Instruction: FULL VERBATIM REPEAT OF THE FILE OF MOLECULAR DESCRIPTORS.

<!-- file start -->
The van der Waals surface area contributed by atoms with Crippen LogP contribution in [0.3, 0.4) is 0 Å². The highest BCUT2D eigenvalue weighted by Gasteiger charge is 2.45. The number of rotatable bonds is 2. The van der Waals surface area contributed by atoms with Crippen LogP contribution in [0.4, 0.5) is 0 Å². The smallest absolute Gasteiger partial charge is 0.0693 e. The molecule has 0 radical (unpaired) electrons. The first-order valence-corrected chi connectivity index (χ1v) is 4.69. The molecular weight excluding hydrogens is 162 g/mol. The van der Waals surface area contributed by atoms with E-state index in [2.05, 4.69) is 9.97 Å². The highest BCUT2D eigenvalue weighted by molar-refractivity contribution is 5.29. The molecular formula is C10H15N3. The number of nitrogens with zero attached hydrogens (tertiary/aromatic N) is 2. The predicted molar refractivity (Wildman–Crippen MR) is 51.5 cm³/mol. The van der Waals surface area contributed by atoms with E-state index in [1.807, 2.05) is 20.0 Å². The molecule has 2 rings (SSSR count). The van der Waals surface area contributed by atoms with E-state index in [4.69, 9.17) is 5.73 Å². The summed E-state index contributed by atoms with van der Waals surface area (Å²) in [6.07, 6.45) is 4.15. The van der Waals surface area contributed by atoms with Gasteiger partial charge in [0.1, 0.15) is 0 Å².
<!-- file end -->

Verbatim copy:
The van der Waals surface area contributed by atoms with Crippen LogP contribution in [0.3, 0.4) is 0 Å². The highest BCUT2D eigenvalue weighted by Gasteiger charge is 2.45. The number of rotatable bonds is 2. The van der Waals surface area contributed by atoms with Crippen LogP contribution in [0.4, 0.5) is 0 Å². The smallest absolute Gasteiger partial charge is 0.0693 e. The molecule has 0 radical (unpaired) electrons. The first-order valence-corrected chi connectivity index (χ1v) is 4.69. The molecular weight excluding hydrogens is 162 g/mol. The van der Waals surface area contributed by atoms with E-state index in [2.05, 4.69) is 9.97 Å². The highest BCUT2D eigenvalue weighted by molar-refractivity contribution is 5.29. The molecular formula is C10H15N3. The number of nitrogens with zero attached hydrogens (tertiary/aromatic N) is 2. The predicted molar refractivity (Wildman–Crippen MR) is 51.5 cm³/mol. The van der Waals surface area contributed by atoms with E-state index in [1.807, 2.05) is 20.0 Å². The molecule has 2 rings (SSSR count). The van der Waals surface area contributed by atoms with E-state index in [4.69, 9.17) is 5.73 Å². The summed E-state index contributed by atoms with van der Waals surface area (Å²) in [6.07, 6.45) is 4.15. The van der Waals surface area contributed by atoms with Gasteiger partial charge in [0.1, 0.15) is 0 Å².